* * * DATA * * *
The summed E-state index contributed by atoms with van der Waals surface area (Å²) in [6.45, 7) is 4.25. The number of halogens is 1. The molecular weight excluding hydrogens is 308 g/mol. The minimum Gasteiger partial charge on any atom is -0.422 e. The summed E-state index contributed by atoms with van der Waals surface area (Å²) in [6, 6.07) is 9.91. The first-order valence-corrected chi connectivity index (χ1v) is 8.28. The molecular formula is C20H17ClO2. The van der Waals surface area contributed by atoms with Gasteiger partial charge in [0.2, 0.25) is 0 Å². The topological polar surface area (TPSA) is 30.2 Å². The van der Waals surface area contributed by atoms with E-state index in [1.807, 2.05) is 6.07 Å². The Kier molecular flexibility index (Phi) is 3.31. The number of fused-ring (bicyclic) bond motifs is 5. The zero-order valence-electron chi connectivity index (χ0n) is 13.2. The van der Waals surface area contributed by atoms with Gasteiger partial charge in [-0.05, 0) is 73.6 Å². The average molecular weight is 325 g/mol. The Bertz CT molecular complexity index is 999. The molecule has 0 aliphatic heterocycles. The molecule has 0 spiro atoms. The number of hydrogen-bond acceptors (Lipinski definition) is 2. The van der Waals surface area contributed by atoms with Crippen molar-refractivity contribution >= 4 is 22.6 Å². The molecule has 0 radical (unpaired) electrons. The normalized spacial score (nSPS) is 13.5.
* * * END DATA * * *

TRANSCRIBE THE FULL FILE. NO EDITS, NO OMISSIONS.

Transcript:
The summed E-state index contributed by atoms with van der Waals surface area (Å²) in [6.45, 7) is 4.25. The number of halogens is 1. The molecular weight excluding hydrogens is 308 g/mol. The minimum Gasteiger partial charge on any atom is -0.422 e. The summed E-state index contributed by atoms with van der Waals surface area (Å²) in [6, 6.07) is 9.91. The first-order valence-corrected chi connectivity index (χ1v) is 8.28. The molecular formula is C20H17ClO2. The van der Waals surface area contributed by atoms with Gasteiger partial charge in [0.2, 0.25) is 0 Å². The topological polar surface area (TPSA) is 30.2 Å². The van der Waals surface area contributed by atoms with E-state index in [1.807, 2.05) is 6.07 Å². The Kier molecular flexibility index (Phi) is 3.31. The number of fused-ring (bicyclic) bond motifs is 5. The zero-order valence-electron chi connectivity index (χ0n) is 13.2. The van der Waals surface area contributed by atoms with Gasteiger partial charge in [-0.05, 0) is 73.6 Å². The average molecular weight is 325 g/mol. The Bertz CT molecular complexity index is 999. The molecule has 0 aliphatic heterocycles. The molecule has 0 spiro atoms. The number of hydrogen-bond acceptors (Lipinski definition) is 2. The van der Waals surface area contributed by atoms with Crippen molar-refractivity contribution >= 4 is 22.6 Å². The molecule has 0 radical (unpaired) electrons. The normalized spacial score (nSPS) is 13.5.